"I have A LOT of stuff in the pipeline," ONUR on plans after his single 'Beamin'

As a solo performer, ONUR takes care that his music does not miss a single meat even though he is his own band.


                            "I have A LOT of stuff in the pipeline," ONUR on plans after his single 'Beamin'

British R&B singer, multi-intrumentalist, songwriter and producer ONUR released his new single 'Beamin’ September 10, 2018. London-originating ONUR is a seasoned performer who has played the likes of Hoxton Bar & Kitchen, Sofar Sounds, Tooting Tram & Social, Big Festival as well as Umbria Jazz Festival in Italy.

After graduating from university with a music degree coupled with a few years spent sculpting his sound, the 22-year-old is set to make some serious waves in contemporary R&B scene. With a falsetto reminiscent of Prince, combined with Jack-Garratt-like bassy beats, ONUR is a hybrid of heroes, and can be referred to as a lo-fi 2018 Michael Jackson. 

His debut single, Beamin’, is an electrifying self-written and produced track, setting out an intriguing and cinematic collage of audio. The song is led by a droning bass that keeps up the intensity all along, underlining the themes of relentlessly moving forward onto new frontiers and ONUR’s struggle with creeping away from old habits.

“I had just broken up from an intensely long and serious relationship. The song is about moving on or at least, trying to, whilst the instrumental was also another reflection of how I was feeling. Yet, it all somehow felt very true to my sense of self at the time. Very lo-fi, very cranky, very out of line with what was deemed as acceptable and right,” explains the artist. With unusual production choices, alluring vocals and an overall dark and muffled soundscape, ONUR’s sound delves into a progression of R&B only few have ventured into before… 'Beamin’ will be the first of a collection of singles to be unveiled one by one every month and leading up to an EP planned to be showcased at the beginning of next year.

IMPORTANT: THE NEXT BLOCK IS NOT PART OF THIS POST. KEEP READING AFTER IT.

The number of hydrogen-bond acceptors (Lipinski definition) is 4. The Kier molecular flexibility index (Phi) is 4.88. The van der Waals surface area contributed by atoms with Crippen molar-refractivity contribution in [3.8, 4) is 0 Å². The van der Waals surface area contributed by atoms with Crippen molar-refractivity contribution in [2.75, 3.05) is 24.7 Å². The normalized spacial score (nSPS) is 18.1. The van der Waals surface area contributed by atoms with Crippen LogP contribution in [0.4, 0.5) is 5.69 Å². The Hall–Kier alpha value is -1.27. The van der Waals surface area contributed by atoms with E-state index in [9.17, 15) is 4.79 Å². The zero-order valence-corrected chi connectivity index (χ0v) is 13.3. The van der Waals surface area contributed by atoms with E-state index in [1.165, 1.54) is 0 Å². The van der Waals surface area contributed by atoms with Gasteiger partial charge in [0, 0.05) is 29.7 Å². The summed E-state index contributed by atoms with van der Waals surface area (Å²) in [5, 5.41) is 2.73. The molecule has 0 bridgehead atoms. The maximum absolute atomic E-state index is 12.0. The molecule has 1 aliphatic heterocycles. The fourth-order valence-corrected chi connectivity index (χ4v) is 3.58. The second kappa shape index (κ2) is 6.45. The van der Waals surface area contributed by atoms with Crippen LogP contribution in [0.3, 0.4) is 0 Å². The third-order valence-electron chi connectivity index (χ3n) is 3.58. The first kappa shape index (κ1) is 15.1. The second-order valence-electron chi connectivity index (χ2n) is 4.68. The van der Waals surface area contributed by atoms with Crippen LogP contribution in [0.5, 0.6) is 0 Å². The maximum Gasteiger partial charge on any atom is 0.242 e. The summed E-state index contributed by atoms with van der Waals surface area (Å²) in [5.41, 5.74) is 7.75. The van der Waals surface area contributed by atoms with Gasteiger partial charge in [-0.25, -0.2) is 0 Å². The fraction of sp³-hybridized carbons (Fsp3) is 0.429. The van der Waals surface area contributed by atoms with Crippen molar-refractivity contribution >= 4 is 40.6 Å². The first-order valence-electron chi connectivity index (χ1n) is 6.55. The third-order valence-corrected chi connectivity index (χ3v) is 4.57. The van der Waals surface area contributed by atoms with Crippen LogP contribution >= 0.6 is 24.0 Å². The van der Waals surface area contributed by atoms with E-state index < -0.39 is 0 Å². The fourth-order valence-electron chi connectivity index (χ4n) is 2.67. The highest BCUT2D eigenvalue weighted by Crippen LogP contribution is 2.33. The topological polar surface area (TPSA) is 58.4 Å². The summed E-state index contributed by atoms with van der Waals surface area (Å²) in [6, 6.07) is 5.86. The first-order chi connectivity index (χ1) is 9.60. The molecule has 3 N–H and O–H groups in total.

In an exclusive interview with Meaww, ONUR speaks about the inspiration behind 'Beamin' among other things. 



 

Let's begin with your tryst with music, how did it happen? What made you take it up professionally?  

It’s funny because music was something that I was always drawn to, but I never had the right opportunity to just start doing it! I basically got into junior Trinity Laban when I was 16 and I started singing classical music. It was never a passion of mine so I never actually took it seriously. I was also heavily into sports around that age. However, when I was 18, I picked up a guitar and I just started teaching myself how to play. I then started writing songs as I couldn’t find any covers that would suit my voice! So I thought that if I wrote the song, then no one could compare to the original artist, as I would be the artist haha.  But when it really sparked for me, was when I played one of my songs at a charity concert my high school was hosting at the time, and profiling songwriter Ed Drewett was there. And he gave me a standing ovation and talked to me afterwards. It was just really affirming to receive that kind of recognition from someone who wrote songs for a living. So that’s when I decided I’d actually start doing it (or trying to) professionally.



 

Could you walk us through your journey before the release of 'Beamin'? Also, how would you define your style of music?

Honestly the whole story is an absolute whirlwind filled with bumps and troughs. But I basically bought a load of production equipment with my student loan at the end of my 2nd year of uni, and I didn’t have a social life. But before then I was doing gigs left, right and centre - everywhere and anywhere I could play in London, I did it. Eventually I had to really think about what my style was and what I represented as an artist so I started to seriously get into production by 3rd year. I’d describe my music as an organised mess. But it’s vey Lofi mixed with elements of disco, soul, rock. It’s just honest. That’s the best way I could describe it.